Yes, I should not be thinking about optimizing unless I run into performance issues. But the nature of what I'm doing (where most non-trivial programs have very inefficient asymptotic runtimes) means that there will always be something to gain from optimizing. I want to do the best I can to get as many instructions per second as (reasonably) possible.
The solution is clear if I was programming in C++ for instance. Do some timing.
-O3 etc. I would be studying the architectures I expect the code to be run on, and probably also peek at the assembly being generated.
A turing machine is very simple. It is in fact the most simple formulation of computation that exists (!): It has a finite number of states, a bidirectionally infinite tape, a tape head that can move one unit in either direction, and can read and write a single character to the tape.
A program is encoded in a transition function which takes a state and a character that is read, and with that information provides the character to write, the direction to move the head, and the new state.
This is the logic each step:
// states is an array of arrays of triplets and is the transition func var trans = states[state][alph_index[tape[pos]]]; tape[cur_tape_pos] = trans; // write cur_tape_pos += trans; // move state = trans; // state update
Problem is, that would in the naive implementation insert a conditional statement in the inner loop. I'm not liking that. There must already be a conditional check anyway to check if the state is the halting state. So maybe it won't be so bad.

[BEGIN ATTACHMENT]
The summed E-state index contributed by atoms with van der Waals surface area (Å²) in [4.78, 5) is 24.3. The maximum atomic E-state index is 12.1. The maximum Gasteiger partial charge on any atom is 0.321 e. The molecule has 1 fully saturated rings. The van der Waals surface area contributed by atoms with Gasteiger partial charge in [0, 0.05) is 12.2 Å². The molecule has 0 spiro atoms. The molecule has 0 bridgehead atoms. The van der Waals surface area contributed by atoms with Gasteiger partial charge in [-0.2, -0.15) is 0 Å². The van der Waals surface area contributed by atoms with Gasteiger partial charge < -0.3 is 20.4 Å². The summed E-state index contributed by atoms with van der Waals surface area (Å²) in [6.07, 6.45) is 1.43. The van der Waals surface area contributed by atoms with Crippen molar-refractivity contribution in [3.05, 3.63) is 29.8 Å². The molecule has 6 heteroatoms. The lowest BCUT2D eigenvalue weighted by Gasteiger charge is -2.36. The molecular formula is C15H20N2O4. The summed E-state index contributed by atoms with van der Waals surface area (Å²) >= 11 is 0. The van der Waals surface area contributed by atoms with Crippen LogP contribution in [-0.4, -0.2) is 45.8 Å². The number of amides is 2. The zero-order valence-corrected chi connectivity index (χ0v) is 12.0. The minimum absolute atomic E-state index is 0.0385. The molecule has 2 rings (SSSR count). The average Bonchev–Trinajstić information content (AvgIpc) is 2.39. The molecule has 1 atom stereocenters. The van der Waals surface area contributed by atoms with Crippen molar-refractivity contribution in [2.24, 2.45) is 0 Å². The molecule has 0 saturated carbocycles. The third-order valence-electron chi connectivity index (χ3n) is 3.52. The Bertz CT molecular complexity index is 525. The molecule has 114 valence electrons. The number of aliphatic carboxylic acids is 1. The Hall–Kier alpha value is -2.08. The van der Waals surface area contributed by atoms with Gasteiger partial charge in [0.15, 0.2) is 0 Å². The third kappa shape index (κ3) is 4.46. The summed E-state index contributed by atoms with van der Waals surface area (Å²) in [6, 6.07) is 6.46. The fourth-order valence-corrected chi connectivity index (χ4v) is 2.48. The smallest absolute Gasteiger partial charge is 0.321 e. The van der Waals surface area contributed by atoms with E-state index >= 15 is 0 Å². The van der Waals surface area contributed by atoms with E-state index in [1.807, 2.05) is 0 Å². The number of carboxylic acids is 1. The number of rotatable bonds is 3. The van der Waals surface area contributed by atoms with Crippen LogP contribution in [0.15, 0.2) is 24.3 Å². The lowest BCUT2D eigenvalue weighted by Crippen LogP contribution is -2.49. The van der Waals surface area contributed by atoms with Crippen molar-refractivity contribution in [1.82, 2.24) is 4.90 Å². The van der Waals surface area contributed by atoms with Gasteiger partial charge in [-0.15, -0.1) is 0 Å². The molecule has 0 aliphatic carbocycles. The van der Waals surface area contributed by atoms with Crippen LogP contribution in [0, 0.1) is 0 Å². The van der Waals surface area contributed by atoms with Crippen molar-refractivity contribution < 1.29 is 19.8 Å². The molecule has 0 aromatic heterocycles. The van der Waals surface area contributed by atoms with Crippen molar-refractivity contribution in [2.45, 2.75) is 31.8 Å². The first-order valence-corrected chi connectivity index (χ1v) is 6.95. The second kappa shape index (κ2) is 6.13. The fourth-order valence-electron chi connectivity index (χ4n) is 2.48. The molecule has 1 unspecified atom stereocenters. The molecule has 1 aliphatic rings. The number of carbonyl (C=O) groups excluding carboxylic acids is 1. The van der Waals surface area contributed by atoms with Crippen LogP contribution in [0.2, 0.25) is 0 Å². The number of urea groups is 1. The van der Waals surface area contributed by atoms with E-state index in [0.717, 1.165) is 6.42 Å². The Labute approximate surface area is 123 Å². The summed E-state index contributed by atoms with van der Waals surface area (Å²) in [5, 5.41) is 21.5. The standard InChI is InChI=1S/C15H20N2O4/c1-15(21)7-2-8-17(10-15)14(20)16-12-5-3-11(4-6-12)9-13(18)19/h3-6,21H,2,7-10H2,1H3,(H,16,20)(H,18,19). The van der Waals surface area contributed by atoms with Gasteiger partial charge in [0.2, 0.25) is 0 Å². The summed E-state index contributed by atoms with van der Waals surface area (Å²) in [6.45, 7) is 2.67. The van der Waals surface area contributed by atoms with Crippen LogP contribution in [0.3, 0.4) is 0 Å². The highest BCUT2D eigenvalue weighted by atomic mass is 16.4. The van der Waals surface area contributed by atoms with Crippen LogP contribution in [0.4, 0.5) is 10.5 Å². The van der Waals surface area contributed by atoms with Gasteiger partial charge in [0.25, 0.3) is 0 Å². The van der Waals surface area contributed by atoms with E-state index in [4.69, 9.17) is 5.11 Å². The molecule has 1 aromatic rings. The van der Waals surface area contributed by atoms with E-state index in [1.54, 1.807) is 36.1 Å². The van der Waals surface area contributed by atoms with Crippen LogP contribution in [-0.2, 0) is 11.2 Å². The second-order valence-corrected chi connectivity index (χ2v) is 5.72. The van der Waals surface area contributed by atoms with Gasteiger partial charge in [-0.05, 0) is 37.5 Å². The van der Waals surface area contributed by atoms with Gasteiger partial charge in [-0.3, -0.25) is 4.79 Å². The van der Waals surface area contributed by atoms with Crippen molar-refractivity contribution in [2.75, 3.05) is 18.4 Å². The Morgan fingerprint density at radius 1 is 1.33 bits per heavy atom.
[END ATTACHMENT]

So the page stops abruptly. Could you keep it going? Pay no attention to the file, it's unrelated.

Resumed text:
There is also one more potential optimization which could eliminate indexing into
alph_index by storing the index in the alphabet rather than the alphabet value itself on the tape.
Perhaps I am prematurely seeking advice. I will come back and edit with performance numbers as I make progress.
As a reward for reading my question I will provide a link to a live work-in-progress version of my project: http://stevenlu.net/tm.html
Its operation has so far been to manipulate a
div filled with
spans which represents the tape. It also performs a ton of operations on strings and also does a lot of copying around of elements that is entirely unnecessary where the actual computation of the turing machine is concerned. But even so it achieves decent performance. It took about a minute on my machine to calculate 600,000 or so steps (5^4 = 625), which is 10,000 steps per second. Which isn't so bad, but I know I can probably achieve more than a million per second with some lower level programming.
Looking at benchmark perf here for previous-gen CPU's I'm seeing about 10,000 MIPS per core. I estimate therefore that if I can get my inner loop running once in the time it takes to run 50 Dhrystone iterations (which seems very possible with a simple C implementation even though I have no idea what those synthetic benchmarks actually do), barring memory bandwidth limitations, I've got 200 million iterations per second on one thread. My 600k step calculation would be completed in 3ms!!
Well, if I can get my 5^4 computation to run without the browser reporting to me that it's hung up, I'll be pretty happy...
9^4 = 6561, taking 58202209 steps, took 6173 ms to compute. That's 9.4 million steps per second. Almost a 1,000 fold increase from my original DOM dependent method.
5^4 computation (which took about 30 seconds even without scrolling the tape) is now completed in 84 ms.